Source: Justice Department to probe Chicago Police Department

7 Dec 2015 | Author: | No comments yet »

Chicago police account of 2014 capturing differs from video: newspaper.

These are the latest developments in the case involving the 2014 killing of a black teenager by a white police officer who shot him 16 times (all times local). The Justice Department plans to launch an investigation into the patterns and practices of the Chicago Police Department, a wide-ranging review similar to those that scrutinized the police departments in Ferguson, Mo., and Baltimore, according to several law enforcement officials. Jesse Jackson says he will lead a march through downtown Chicago on Sunday in response to newly released police reports about the shooting of Laquan McDonald and the city’s handling of it and other shootings involving officers.

Chicago has been roiled by street protests and political turmoil since the Nov. 24 release of video that showed the officer shooting 17-year-old Laquan McDonald 16 times after he jogged away from police cars. The decision to investigate was confirmed to The Associated Press by a person familiar with the decision who wasn’t authorized to discuss the investigation publicly because it has not yet been announced. The officer, Jason Van Dyke, on the day of the video’s release was charged with first-degree murder in the Oct. 20, 2014, shooting of the teen, who authorities say was carrying a knife. Hundreds of pages of police reports released by the city late on Friday indicated that, during an initial police investigation, at least five officers corroborated Van Dyke’s account that McDonald moved toward officers, according to the Chicago Tribune. “VD believed O was attacking w/knife,” said a police report of Van Dyke’s account, as quoted by the Tribune. “Trying to kill VD.

In defense of his life, VD backpedaled + fired.” In the video, McDonald is seen jogging away from patrol vehicles pursuing him from behind and then veering off diagonally at a walk as two more officers pull up in a squad car ahead of him. A Justice Department spokesperson did not confirm that a new probe into Chicago PD is imminent. “Civil rights division lawyers are reviewing the many requests for an investigation, which is the department’s standard process, and the attorney general is briefed regularly on the review and expects to make a decision very soon,” a department official said.

Since then, Emanuel forced Police Superintendent Garry McCarthy to resign and formed a task force to examine the department in an effort to calm the city and deal with the most serious crisis of his administration. In a statement to the Wall Street Journal, the police department said a local review of officer conduct in the shooting has been suspended in light of the continuing U.S. Emanuel has come under fire for his administration’s handling of the McDonald video, specifically for fighting its release for more than a year, which some have suggested was a politically motivated decision meant to insulate the mayor from political backlash while he was locked in a tight reelection effort. The calls for the mayor to resign — something he said he won’t do — have grown louder from protesters in the city, including more than 200 people who shouted that he step down during a Sunday afternoon march in downtown Chicago.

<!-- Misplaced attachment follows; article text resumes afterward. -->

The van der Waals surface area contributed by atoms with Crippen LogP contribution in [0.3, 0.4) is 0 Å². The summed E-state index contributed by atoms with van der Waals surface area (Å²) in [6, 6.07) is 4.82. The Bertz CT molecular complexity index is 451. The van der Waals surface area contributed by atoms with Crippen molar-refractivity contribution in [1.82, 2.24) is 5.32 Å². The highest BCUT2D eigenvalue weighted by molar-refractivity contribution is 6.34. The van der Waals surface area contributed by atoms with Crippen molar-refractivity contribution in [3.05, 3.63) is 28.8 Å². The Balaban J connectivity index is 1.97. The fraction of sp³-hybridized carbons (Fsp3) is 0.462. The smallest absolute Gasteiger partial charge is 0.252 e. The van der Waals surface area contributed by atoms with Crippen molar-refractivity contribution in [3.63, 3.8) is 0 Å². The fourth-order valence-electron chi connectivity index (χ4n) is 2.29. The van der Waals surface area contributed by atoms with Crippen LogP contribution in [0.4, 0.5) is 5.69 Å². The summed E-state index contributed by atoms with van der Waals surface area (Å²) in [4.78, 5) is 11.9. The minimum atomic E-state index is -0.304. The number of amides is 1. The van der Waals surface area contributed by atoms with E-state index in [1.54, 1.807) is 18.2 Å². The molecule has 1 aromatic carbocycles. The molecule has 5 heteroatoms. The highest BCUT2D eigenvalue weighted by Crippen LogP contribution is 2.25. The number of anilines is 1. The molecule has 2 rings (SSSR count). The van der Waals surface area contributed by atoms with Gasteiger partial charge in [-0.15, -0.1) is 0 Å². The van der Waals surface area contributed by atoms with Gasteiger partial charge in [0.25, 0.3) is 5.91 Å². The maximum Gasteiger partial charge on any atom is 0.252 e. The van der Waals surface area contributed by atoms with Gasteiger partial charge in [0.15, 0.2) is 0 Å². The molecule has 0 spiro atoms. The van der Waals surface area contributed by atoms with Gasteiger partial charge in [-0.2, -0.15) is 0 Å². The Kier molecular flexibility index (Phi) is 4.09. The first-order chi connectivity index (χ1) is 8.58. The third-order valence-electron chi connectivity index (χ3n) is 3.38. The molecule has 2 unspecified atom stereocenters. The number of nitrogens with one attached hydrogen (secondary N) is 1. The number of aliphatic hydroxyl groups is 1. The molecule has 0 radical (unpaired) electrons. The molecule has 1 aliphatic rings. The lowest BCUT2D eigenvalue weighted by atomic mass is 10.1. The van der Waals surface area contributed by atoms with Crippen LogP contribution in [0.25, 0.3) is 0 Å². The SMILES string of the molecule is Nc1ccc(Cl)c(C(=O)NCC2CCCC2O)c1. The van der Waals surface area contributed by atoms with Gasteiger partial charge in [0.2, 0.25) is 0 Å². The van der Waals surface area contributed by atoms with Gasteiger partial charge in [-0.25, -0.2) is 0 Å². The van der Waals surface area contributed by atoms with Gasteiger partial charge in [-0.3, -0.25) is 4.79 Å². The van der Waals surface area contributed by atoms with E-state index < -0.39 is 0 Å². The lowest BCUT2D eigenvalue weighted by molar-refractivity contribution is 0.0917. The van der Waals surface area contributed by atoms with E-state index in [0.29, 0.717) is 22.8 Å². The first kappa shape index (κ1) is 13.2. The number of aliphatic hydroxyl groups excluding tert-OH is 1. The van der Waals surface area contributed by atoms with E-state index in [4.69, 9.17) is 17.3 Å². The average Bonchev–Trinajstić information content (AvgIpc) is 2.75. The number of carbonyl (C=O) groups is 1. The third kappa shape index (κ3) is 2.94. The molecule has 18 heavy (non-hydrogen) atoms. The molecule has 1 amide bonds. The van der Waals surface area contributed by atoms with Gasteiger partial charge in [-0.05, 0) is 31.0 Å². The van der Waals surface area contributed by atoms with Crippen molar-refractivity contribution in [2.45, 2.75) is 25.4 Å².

The Chicago City Council signed off on a $5 million settlement with McDonald’s family even before the family filed a lawsuit and city officials fought in court for months to keep the video from being released publicly. Under Obama, Attorneys General Loretta Lynch and her predecessor, Eric Holder, have used patterns-and-practices investigations to aggressively probe police departments for potential constitutional violations, investigating dozens of departments since 2009.

Those probes have found patterns of excessive force by police in Cleveland; Albuquerque; the Los Angeles County Sheriff’s Department; Portland; New Orleans; Seattle; Puerto Rico; and Warren, Ohio. But Emanuel later reversed course and said he would welcome the Justice Department’s involvement in helping restore trust in the department — something that politicians including Democratic presidential candidate Hillary Clinton and Illinois Attorney General Lisa Madigan have called for. Congress empowered the federal government to conduct such investigations in the aftermath of the 1991 videotaped beating of Rodney King by Los Angeles officers and the riots that followed.

It should be a detailed probe and should look into the specific civil rights complaints filed over the years by activists here on the ground.” Joshua said that she welcomes the federal probe and hopes that it will address the underlying policing issues. He says that when they’ve found technical problems preventing them from working they are disciplining officers who did not report those problems to their supervisors.

She also said she is hopeful that the federal investigation will be a step toward policing reform — even more so than the resignation of McCarthy. “We have systemic problems, and if we can find a solution to systemic issues, it’s going to take the community to do that,” Joshua said. “At this juncture, I’m saddened and afraid and I’m wondering if we can do that.” In March, the department released a scathing report of the Ferguson police force that found pervasive civil rights abuses, and in May, it reached a settlement with Cleveland police that called for sweeping improvements — including to that department’s use of force policies.

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